FIG. 2A illustrates the quadrature over-modulation technique for reducing amplitude distortion which occurs in prior art quadrature modulation systems. Over-modulation or extended modulation is a technique described in “Extended Phase-Shift Keying,” Ph.D. Dissertation by Earl McCune, University of California Engineering, Davis, Calif., August 1998, Chapter 3, pp: 25-69 (incorporated herein by reference), which entails extending or scaling the modulation process over a phase range greater than was conventionally thought possible.

For instance, conventional band-limited phase shift keying is performed over a 180° phase range as shown by the phase vs. time modulation waveform sample in FIG. 2B. FIG. 2C shows corresponding I and Q magnitude component waveforms of the modulated waveform sample shown in FIG. 2B.

In contrast, FIGS. 2D-2F show an example of the over-modulation technique in which modulation is extended by a factor of N=4 times the conventional range (i.e., 4×180°=720°). Specifically, FIG. 2D shows the range of the modulation waveform extending over 720°. FIGS. 2E and 2F show the affect of the modulation extension on the I and Q magnitude waveforms. Specifically, it can be seen that due to extending the modulation phase range, modulation transitions shown in FIG. 2F are greatly expanded across the sample interval of 0-80 samples when compared to the same sample interval of the conventional modulation I and Q waveforms (FIG. 2C).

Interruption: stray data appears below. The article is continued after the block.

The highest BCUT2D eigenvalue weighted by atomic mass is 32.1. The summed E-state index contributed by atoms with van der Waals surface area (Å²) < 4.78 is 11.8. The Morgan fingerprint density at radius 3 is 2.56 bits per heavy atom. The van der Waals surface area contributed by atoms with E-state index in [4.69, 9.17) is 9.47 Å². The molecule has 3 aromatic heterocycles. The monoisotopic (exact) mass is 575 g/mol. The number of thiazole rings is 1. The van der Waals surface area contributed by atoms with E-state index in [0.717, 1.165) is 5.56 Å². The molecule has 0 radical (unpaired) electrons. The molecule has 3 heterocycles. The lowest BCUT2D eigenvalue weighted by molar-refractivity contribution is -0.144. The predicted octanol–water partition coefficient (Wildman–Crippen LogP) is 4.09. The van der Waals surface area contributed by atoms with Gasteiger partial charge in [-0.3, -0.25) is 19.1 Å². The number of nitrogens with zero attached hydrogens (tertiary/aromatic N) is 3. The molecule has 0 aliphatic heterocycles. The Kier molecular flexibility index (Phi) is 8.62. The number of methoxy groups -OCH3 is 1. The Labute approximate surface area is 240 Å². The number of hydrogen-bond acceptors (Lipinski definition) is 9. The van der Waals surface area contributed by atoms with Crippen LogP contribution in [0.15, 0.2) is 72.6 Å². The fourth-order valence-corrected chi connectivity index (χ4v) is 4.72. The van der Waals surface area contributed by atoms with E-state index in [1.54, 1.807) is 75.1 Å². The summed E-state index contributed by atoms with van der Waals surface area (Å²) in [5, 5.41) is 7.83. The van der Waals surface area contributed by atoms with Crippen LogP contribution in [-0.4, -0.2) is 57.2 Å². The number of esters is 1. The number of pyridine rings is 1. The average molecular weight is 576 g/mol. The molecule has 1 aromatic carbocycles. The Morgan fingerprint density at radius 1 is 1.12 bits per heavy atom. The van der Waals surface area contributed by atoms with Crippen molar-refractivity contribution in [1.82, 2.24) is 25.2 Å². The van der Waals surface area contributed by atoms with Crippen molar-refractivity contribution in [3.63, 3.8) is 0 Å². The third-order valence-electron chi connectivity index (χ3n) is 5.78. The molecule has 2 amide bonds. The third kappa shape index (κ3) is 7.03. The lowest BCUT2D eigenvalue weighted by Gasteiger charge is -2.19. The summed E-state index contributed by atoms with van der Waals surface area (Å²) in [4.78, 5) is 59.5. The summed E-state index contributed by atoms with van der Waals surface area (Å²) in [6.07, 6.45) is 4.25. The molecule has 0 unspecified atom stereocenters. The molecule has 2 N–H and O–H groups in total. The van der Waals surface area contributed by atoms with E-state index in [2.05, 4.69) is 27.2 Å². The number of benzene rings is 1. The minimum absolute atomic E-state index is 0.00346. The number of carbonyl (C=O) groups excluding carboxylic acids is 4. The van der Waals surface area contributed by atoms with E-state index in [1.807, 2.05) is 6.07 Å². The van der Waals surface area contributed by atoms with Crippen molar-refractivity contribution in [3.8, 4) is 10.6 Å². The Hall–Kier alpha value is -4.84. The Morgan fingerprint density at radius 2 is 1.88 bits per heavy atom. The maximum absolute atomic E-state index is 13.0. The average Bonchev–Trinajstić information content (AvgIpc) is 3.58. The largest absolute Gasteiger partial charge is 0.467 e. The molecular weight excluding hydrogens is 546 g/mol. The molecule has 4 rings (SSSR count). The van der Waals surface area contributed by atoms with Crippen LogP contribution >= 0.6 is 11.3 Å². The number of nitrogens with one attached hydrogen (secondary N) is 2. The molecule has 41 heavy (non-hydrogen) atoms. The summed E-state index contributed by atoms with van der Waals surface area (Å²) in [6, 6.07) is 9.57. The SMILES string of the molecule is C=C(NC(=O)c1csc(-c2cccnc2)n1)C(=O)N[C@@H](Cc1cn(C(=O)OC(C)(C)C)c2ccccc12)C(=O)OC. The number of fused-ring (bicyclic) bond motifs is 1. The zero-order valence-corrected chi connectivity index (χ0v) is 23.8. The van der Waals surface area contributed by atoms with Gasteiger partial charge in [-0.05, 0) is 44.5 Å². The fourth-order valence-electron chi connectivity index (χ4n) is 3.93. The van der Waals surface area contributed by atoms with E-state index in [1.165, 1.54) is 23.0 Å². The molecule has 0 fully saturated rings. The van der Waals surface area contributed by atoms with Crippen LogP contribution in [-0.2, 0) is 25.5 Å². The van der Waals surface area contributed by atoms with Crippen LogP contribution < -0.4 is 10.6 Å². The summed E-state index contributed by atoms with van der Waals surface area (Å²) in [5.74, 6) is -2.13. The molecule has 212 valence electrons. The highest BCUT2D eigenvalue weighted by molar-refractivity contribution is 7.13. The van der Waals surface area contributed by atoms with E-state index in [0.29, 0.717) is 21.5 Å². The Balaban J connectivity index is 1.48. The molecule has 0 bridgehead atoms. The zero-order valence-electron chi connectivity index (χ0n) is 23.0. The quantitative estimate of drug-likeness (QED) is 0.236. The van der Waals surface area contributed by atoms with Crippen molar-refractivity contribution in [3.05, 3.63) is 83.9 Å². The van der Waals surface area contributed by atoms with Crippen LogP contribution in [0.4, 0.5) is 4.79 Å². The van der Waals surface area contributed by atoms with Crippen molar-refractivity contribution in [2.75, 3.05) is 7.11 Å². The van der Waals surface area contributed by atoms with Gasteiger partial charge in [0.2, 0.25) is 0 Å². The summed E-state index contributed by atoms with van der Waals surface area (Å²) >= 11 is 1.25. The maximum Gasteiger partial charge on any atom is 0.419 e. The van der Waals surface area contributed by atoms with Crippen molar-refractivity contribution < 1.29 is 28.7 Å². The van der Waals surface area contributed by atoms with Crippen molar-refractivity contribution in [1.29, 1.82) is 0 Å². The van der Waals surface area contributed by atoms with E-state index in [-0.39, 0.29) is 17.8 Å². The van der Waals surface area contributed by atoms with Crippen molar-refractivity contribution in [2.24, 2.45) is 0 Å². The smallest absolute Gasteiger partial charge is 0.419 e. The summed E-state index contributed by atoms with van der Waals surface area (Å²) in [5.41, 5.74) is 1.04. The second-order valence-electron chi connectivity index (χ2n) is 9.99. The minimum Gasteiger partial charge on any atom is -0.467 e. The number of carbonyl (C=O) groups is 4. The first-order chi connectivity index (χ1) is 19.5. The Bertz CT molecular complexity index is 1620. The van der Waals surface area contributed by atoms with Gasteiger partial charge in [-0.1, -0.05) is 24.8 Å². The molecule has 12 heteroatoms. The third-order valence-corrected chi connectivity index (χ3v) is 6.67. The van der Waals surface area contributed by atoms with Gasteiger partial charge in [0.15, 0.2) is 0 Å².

As shown in FIG. 2A, quadrature over-modulation is performed on an information signal to generate an over-modulated quadrature signal having a modulation scale of N times an intended modulation scale. The over-modulated quadrature signal is then subsequently frequency divided by a factor of N. The net result is that any modulation distortion created during the quadrature modulation process is reduced by a factor of 20 log10(N) dB. It should be noted that the technique illustrated in FIG. 2A can include intervening signal processing steps between the quadrature over-modulation step and the frequency division step which is symbolized with the dashed line 22. As a result, dashed line 22 represents a derivative of the original quadrature over-modulated signal which can include the original quadrature over-modulated signal or a form of the original quadrature over-modulated signal after intervening signal processing steps. For instance, after over-modulation, the resulting over-modulated quadrature signal can be mixed with I and Q carrier signals to generate I and Q over-modulated RF signals as will be described herein below. However, it is to be understood that, in accordance with the technique of quadrature over-modulation shown in FIG. 2A, initially quadrature over-modulation is scaled by a factor of N times the intended modulation scaling and then subsequently (but not necessarily immediately afterwards), the over-modulated quadrature signal, or some form of the over-modulated quadrature signal, is frequency-divided by N having the net effect of reducing modulation distortion by a factor of 20 log10(N)dB.